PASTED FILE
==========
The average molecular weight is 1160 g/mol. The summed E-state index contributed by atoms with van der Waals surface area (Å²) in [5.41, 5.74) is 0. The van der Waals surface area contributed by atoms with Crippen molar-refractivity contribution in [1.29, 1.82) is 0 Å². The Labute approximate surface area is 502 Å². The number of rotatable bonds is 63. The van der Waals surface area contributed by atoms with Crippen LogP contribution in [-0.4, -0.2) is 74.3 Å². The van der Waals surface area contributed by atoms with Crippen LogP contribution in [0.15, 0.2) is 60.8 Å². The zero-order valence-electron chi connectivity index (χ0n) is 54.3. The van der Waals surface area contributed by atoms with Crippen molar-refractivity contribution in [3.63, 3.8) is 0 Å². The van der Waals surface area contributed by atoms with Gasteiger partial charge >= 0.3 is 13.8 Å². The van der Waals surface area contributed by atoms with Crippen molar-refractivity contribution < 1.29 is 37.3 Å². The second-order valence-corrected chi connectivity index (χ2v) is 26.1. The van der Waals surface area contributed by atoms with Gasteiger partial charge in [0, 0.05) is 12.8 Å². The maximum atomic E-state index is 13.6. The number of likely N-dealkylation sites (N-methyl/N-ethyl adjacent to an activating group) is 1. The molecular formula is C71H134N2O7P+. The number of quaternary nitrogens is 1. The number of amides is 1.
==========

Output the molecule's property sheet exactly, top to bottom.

The average molecular weight is 1160 g/mol. The summed E-state index contributed by atoms with van der Waals surface area (Å²) in [5.41, 5.74) is 0. The van der Waals surface area contributed by atoms with Crippen molar-refractivity contribution in [1.29, 1.82) is 0 Å². The Labute approximate surface area is 502 Å². The number of rotatable bonds is 63. The van der Waals surface area contributed by atoms with Crippen LogP contribution in [-0.4, -0.2) is 74.3 Å². The van der Waals surface area contributed by atoms with Crippen LogP contribution in [0.15, 0.2) is 60.8 Å². The zero-order valence-electron chi connectivity index (χ0n) is 54.3. The van der Waals surface area contributed by atoms with Crippen molar-refractivity contribution in [3.63, 3.8) is 0 Å². The van der Waals surface area contributed by atoms with Gasteiger partial charge >= 0.3 is 13.8 Å². The van der Waals surface area contributed by atoms with Crippen molar-refractivity contribution < 1.29 is 37.3 Å². The second-order valence-corrected chi connectivity index (χ2v) is 26.1. The van der Waals surface area contributed by atoms with Gasteiger partial charge in [0, 0.05) is 12.8 Å². The maximum atomic E-state index is 13.6. The number of likely N-dealkylation sites (N-methyl/N-ethyl adjacent to an activating group) is 1. The molecular formula is C71H134N2O7P+. The number of quaternary nitrogens is 1. The number of amides is 1.